Due to his height and extremely long limbs, Bol was one of the league’s most imposing defensive presences, blocking shots at an unprecedented rate. Along with setting the rookie shot blocking record in 1985-86, over the course of his career Bol tied for the NBA record for the most blocked shots in one half (eleven) and in one quarter (eight, twice). In a game against the Orlando Magic, he blocked four consecutive shots within a single possession.
However, Bol’s other basketball skills were very limited, and his rail-thin physique made it difficult for him to establish position against the league’s physical centers and power forwards. The sight of the tall, gangly Bol spotting up for a three-pointer during blow-outs became a fan favorite. Off the court, Manute established a reputation as a practical joker; Charles Barkley, a frequent victim of his pranks, attested to Bol’s sense of humor.  Bol also developed a close friendship with teammate Chris Mullin.
Over the course of his career, Bol averaged 2.6 points, 4.2 rebounds, 0.3 assists and 3.3 blocks per game while only playing an average of 18.7 minutes per game. Bol finished his career with totals of 1,599 points, 2,647 rebounds, and 2,086 blocks, having appeared in 624 games over 10 seasons. As of 2010, Manute Bol remains:
- First in career blocks per 48 minutes (8.6), almost 50% beyond second-place Mark Eaton (5.8).
- Second in career blocks-per-game average (3.34).
- Fourteenth in total blocked shots (2,086).
- The only player in NBA history to block more shots than points scored, blocking 2,086 shots and scoring 1,599 points.
After the end of his NBA career, Bol played 22 games for the Florida Beach Dogs of the Continental Basketball Association during the 1995-1996 season. In 1996, the Portland (Maine) Mountain Cats of the United States Basketball League announced that he would be playing with the team, and included him in the game program, but he never actually appeared in uniform. He then played professionally in Italy and Qatar before rheumatism forced him to retire permanently.
Bol was very active in charitable causes throughout his career. In fact, he said he spent much of the money he made during a 10-year NBA career supporting various causes related to his war-ravaged nation of birth, Sudan. He frequently visited Sudanese refugee camps, where he was treated like royalty. In 2001 Bol was offered a post as minister of sport by the Sudanese government. Bol, who was Christian, refused because one of the pre-conditions was converting to Islam. Later Bol was hindered from leaving the country by the Sudanese government, who accused him of supporting the Dinka-led Christian rebels, the Sudan People’s Liberation Army. The Sudanese government refused to grant him an exit visa unless he came back with more money. Assistance by supporters in the United States, including Connecticut Senator Joseph Lieberman, raised money to provide Bol with plane tickets to Cairo, Egypt. After 6 months of negotiations with U.S. consulate officials regarding refugee status, Bol and his family were finally able to leave Egypt and return to the United States.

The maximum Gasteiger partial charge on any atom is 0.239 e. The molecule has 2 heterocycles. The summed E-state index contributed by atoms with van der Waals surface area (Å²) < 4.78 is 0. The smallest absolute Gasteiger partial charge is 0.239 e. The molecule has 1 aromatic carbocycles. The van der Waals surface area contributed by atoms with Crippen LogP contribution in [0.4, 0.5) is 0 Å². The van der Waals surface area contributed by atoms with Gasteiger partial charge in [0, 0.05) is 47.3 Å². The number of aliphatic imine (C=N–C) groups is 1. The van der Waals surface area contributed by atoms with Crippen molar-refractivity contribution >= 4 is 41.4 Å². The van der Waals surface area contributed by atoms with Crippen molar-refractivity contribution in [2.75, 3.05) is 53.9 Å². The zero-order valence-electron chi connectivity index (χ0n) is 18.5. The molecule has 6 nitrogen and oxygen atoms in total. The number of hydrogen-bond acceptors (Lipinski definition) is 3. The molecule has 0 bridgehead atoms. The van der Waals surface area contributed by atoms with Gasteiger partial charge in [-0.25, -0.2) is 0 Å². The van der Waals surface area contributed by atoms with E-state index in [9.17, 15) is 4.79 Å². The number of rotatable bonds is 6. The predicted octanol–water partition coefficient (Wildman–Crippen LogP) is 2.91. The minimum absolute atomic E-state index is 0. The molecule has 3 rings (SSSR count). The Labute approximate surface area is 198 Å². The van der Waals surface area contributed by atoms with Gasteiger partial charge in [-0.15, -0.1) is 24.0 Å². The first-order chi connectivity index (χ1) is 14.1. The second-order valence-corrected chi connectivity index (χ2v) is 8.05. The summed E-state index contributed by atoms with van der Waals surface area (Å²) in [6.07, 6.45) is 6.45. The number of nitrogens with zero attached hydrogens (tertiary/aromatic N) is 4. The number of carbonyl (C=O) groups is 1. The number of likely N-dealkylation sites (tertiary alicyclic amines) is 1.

Bol established the Ring True Foundation in order to continue fundraising for Sudanese refugees. He gave most of his earnings (an estimated $3.5 million) to their cause. In 2002, Fox TV agreed to broadcast the telephone number of his Ring True Foundation in exchange for Bol’s agreement to appear on their Celebrity Boxing show. After the referee goaded, “If you guys don’t box, you won’t get paid,” he scored a third-round victory over former football player William “The Refrigerator” Perry.
In the fall of 2002, Bol signed a one-day contract with the Indianapolis Ice of the Central Hockey League. Even though he couldn’t skate, the publicity generated by his single game appearance helped to raise money to assist children in Sudan. Bol once suited up as a horse jockey for similar reasons.
Bol was involved in the April 2006 Sudan Freedom Walk, a three-week march from the United Nations building in New York to the United States Capitol in Washington, D.C.. The event was organized by Simon Deng, a former Sudanese swimming champion (currently a lifeguard at Coney Island) who was a longtime friend of Bol. Deng, who was a slave for three years from the age of nine, is from another tribe in Southern Sudan. His Sudan Freedom Walk is especially aimed at finding a solution to the genocide in Darfur (western Sudan), but it also seeks to raise awareness of the modern day slavery and human rights abuses throughout Sudan. Bol spoke in New York at the start of the Walk, and in Philadelphia at a rally organized by former hunger striker Nathan Kleinman.
During his time in Egypt, Bol ran a basketball school in Cairo. One of his pupils was a fellow Sudanese refugee; Chicago Bulls player Luol Deng, the son of a former Sudanese cabinet minister. Deng later moved to the United States to further his basketball career, continuing a close relationship with Bol.
Life after basketball
After a political dispute in Sudan, in 2002 Bol was admitted to the United States as a religious refugee, and resided in West Hartford, Connecticut. In July 2004, Bol was seriously injured in a car accident, breaking his neck when he was ejected from the taxi he was riding in hit a guardrail and overturned. When Bol recovered from these injuries he moved toOlathe, Kansas.
Bol was also the “Brand Ambassador” for Ethiopian Airlines and Ethiopian Airlines Journeys.Share...